This makes it a very lucky thing that dogs have such an amazing sense of smell. Without this, their ability to track would be greatly reduced. Because of this lack of spatial hearing (“hearing directions” might be a good term for the concept), dogs need to adjust their ears.
Dogs have been observed to tilt their heads when trying to hear a distant noise more clearly, so there could be something to this theory. Since head-tilting is usually a reaction to a certain sound, there is a good case for this theory as a primary explanation.
When it comes to language, dogs are in a weird place. They have far more ability to comprehend language than most animals. However, they cannot communicate in the same way that humans do. They understand, but only partially.
As such, your dog may be straining to hear your words so that they can pick out the words that they know and separate them from the words they don’t know. The ears of a dog have to be turned to the right direction, much like the antenna on a radio.
Some of this will also depend on the shape of your dogs’ ears. Dogs with floppy ears will probably show this behavior more often because their ear flaps hang down and cover the ear canal. To fully utilize those ears, they almost have to flap them around.
If you think about it, you will realize that humans also engage in this behavior. Haven’t you ever tilted your head and cupped one hand to your ear in an effort to hear something more clearly? There is a good chance that your dog is just trying to do the same.
Head Tilting May Be Done to Improve Vision
Some researchers have hypothesized that dogs tilt their heads for no other reason than to get a better look at something. These researchers say that the dog is forced to turn their heads
in this way because their snout can partially obstruct their vision.
Some research has indicated that this tilting behavior is more common in long-snouted dogs, so there seems to be good evidence behind this theory as well. Dogs with longer snouts displayed this behavior 71% of the time, as opposed to 52% for short-snouted dogs.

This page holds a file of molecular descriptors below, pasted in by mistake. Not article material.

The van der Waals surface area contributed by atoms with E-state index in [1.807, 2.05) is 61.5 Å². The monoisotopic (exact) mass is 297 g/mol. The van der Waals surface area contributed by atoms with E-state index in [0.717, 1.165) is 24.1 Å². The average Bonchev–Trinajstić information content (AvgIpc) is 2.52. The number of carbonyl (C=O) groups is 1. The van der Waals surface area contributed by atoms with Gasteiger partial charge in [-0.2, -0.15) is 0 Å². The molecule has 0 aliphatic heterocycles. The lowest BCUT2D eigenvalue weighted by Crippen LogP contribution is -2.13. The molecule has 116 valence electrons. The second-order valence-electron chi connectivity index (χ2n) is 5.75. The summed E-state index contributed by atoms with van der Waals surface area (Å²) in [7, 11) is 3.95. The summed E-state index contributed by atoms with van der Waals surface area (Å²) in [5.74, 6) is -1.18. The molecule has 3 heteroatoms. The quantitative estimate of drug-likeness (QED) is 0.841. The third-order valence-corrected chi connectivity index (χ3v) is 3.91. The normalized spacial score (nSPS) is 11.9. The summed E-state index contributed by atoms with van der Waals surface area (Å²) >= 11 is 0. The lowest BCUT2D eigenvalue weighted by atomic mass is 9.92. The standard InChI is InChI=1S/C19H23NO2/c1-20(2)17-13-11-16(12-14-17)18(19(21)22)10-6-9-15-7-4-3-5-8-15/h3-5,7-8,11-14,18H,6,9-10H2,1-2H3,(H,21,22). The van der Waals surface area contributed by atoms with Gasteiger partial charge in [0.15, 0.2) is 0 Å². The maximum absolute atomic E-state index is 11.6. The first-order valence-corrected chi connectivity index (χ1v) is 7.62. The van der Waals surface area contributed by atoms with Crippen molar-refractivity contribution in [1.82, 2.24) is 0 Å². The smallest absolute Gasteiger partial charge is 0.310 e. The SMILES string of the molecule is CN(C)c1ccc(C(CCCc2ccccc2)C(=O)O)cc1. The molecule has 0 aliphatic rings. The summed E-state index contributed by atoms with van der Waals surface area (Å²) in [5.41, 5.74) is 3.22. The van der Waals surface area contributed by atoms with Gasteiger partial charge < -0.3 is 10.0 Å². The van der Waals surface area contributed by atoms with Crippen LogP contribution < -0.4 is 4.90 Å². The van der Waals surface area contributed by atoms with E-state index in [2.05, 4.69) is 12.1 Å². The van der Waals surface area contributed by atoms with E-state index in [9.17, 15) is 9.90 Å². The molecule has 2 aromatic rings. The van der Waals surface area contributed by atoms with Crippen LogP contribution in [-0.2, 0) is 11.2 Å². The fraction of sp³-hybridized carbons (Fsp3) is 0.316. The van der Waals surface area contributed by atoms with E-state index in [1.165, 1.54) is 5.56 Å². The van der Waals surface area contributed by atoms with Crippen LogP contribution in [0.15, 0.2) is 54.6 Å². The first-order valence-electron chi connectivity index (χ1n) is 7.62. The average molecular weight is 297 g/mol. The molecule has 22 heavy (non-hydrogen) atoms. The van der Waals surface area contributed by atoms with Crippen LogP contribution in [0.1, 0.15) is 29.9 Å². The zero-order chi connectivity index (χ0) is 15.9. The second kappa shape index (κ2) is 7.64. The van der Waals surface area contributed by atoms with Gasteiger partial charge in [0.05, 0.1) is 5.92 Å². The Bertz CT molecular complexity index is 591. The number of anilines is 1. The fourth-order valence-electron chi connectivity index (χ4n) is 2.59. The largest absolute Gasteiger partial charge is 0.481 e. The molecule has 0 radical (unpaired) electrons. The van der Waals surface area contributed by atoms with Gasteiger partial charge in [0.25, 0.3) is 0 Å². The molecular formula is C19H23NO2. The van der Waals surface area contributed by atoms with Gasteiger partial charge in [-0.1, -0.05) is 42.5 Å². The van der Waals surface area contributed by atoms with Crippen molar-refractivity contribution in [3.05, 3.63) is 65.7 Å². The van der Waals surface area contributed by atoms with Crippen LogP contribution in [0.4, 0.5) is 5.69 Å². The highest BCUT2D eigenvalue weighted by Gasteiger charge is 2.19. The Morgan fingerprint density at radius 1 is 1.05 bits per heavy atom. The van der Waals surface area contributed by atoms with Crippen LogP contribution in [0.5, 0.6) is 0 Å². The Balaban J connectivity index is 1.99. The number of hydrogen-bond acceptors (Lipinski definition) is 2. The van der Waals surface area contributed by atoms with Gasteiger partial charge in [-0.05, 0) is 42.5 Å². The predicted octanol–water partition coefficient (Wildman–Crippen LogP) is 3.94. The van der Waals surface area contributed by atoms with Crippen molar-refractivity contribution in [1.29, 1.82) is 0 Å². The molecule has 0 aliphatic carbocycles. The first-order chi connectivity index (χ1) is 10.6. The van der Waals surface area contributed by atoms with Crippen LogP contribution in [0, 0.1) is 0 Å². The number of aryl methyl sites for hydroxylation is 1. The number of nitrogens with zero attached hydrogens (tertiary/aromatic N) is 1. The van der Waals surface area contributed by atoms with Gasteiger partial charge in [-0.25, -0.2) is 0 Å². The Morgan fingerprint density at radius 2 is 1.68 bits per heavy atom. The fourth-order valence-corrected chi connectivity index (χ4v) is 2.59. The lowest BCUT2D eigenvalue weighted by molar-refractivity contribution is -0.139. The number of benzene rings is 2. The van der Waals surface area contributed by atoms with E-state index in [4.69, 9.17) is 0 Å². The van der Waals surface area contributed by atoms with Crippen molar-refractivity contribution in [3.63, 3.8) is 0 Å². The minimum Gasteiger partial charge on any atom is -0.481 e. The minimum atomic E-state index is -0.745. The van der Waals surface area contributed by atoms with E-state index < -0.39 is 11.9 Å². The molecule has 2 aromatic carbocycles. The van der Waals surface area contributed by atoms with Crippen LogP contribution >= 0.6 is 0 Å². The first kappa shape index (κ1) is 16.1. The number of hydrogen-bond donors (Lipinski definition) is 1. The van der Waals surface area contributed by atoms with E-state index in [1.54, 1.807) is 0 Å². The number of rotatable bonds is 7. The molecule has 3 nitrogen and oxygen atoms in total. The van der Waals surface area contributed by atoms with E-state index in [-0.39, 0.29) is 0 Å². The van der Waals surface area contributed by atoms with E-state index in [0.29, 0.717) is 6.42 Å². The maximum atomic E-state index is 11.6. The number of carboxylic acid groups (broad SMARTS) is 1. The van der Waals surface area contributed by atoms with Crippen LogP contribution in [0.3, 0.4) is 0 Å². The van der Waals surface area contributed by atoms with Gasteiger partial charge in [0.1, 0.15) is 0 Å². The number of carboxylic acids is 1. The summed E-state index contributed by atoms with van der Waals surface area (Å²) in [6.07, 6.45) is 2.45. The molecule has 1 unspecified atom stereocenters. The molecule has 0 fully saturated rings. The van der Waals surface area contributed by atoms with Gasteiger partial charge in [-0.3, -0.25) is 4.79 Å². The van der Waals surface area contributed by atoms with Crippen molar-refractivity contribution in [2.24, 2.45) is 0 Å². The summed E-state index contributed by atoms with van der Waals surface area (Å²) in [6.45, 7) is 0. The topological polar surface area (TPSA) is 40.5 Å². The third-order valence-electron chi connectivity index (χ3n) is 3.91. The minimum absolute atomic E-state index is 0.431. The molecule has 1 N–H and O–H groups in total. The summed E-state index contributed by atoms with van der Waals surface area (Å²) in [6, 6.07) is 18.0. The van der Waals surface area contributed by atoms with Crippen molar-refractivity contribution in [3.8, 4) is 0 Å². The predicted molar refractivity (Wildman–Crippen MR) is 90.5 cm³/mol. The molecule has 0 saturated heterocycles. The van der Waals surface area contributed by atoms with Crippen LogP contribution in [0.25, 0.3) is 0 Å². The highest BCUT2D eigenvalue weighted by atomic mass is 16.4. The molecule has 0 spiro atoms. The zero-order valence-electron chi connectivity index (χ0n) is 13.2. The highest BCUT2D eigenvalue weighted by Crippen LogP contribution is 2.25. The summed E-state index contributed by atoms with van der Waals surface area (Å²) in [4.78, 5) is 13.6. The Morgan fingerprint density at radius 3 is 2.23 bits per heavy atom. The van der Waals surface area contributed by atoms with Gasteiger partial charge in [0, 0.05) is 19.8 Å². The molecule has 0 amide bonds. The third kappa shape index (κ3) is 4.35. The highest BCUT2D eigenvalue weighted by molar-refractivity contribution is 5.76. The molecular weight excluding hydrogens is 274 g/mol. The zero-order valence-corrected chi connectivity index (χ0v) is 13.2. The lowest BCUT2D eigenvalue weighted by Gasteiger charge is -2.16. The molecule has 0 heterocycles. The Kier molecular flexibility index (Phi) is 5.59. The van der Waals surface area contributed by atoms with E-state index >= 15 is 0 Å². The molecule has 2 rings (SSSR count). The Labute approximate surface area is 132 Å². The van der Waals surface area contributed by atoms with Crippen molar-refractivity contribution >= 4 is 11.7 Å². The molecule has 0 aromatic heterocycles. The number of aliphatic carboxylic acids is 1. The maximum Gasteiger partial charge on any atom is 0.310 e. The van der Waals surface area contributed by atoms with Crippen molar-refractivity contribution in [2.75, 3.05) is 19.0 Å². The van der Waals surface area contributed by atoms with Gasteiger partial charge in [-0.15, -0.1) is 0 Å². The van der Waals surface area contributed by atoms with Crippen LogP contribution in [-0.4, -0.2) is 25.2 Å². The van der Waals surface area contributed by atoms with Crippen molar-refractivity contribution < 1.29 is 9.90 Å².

If you want to get an idea of what the world looks like from their perspective, try this: Take a mason jar (pint size is probably best) and put it over your mouth. Now hold it in place and look up. You will notice that a big chunk of your sight picture is obstructed.
Head Tilting Could Be a Sign of a Medical Problem
As everyone knows, a quick tilt of the head can be very endearing. However, the dog should not keep their head in this position for very long. If they do, your dog might be dealing with some kind of ear problem. Medical treatment will probably be required.
If your dog is walking around with their head tilted, or if they spend most of their time with their head tilted, your dog probably has a problem. They look funny when they walk around with their head in an awkward position, but it isn’t much fun for them.
In a situation such as this, the dog feels the need to walk around with his head cocked because his balance is off. Since the inner ear of a dog plays a huge role in keeping the body well-balanced, a disorder of that organ will throw their entire equilibrium off.
If your dog is suffering from this kind of problem, you will most likely notice them weaving and bobbing from side to side, moving their heads all over the place in a futile effort to regain some semblance of control. Be patient with them since a loss of balance can be a scary thing.
If your dog is known to be a little bit of a biter, take a little bit of caution when approaching them. If they are in a sick or weakened state, this becomes all the more important. A frightened dog will usually be much quicker to lash out at you.
The most common medical cause of this behavior would be an ear infection. Other maladies of the outer and inner ear might also cause your dog to do this. Sometimes, ear medicine can cause an infection if the dog happens to be allergic to its ingredients.
This is a perfect example of why you should always take care when choosing a veterinarian. Even if you have to drive an hour or more, I would say it’s worth the extra trouble. I have often gone out of my way to patronize only those vets who have proven themselves to me.
In some cases, excessive head-tilting may even indicate a type of brain disease, so make sure you get it checked right away. Brain diseases are no joke and are often difficult or impossible to reverse. Permanent damage could easily result from this, and in short order.
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Why Do Dogs Tilt Their Heads? (Video)
Overall, this behavior does seem to be inextricably linked with several canine behavior factors. The way that dogs use this behavior makes it obvious that they are adjusting their head so as to better see and hear the world around them.
In addition to all these things, a dog may do this for no other reason than the fact that it wants some attention from their master. While some dog owners might discourage this behavior, I believe it is better to encourage the behavior.
Why? Because it is clearly an attempt at communication, and good communication will make for a closer bond between you and your dog. This, in turn, will lead both dog and human to work around each other’s needs and wants. Such is the basis of a sound friendship.
"If you think dogs can’t count, try putting three dog biscuits in your pocket and then give him only two."
-- Phil Pastoret